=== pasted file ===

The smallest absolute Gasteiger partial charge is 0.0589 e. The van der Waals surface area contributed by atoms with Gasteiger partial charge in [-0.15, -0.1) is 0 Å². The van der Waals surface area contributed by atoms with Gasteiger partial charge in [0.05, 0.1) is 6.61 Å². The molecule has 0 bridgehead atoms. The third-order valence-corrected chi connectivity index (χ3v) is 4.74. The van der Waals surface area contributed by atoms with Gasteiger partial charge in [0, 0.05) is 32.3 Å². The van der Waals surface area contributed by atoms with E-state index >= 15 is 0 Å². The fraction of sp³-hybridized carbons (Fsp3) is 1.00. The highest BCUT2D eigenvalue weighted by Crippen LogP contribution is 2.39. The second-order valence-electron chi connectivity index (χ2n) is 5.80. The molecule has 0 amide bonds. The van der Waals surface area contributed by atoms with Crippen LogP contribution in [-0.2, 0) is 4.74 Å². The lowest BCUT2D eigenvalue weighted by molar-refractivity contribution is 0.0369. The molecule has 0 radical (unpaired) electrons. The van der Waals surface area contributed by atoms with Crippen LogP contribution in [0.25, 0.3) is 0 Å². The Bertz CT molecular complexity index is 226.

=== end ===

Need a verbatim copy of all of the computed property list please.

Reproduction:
The smallest absolute Gasteiger partial charge is 0.0589 e. The van der Waals surface area contributed by atoms with Gasteiger partial charge in [-0.15, -0.1) is 0 Å². The van der Waals surface area contributed by atoms with Gasteiger partial charge in [0.05, 0.1) is 6.61 Å². The molecule has 0 bridgehead atoms. The third-order valence-corrected chi connectivity index (χ3v) is 4.74. The van der Waals surface area contributed by atoms with Gasteiger partial charge in [0, 0.05) is 32.3 Å². The van der Waals surface area contributed by atoms with E-state index >= 15 is 0 Å². The fraction of sp³-hybridized carbons (Fsp3) is 1.00. The highest BCUT2D eigenvalue weighted by Crippen LogP contribution is 2.39. The second-order valence-electron chi connectivity index (χ2n) is 5.80. The molecule has 0 amide bonds. The van der Waals surface area contributed by atoms with Crippen LogP contribution in [-0.2, 0) is 4.74 Å². The lowest BCUT2D eigenvalue weighted by molar-refractivity contribution is 0.0369. The molecule has 0 radical (unpaired) electrons. The van der Waals surface area contributed by atoms with Crippen LogP contribution in [0.25, 0.3) is 0 Å². The Bertz CT molecular complexity index is 226.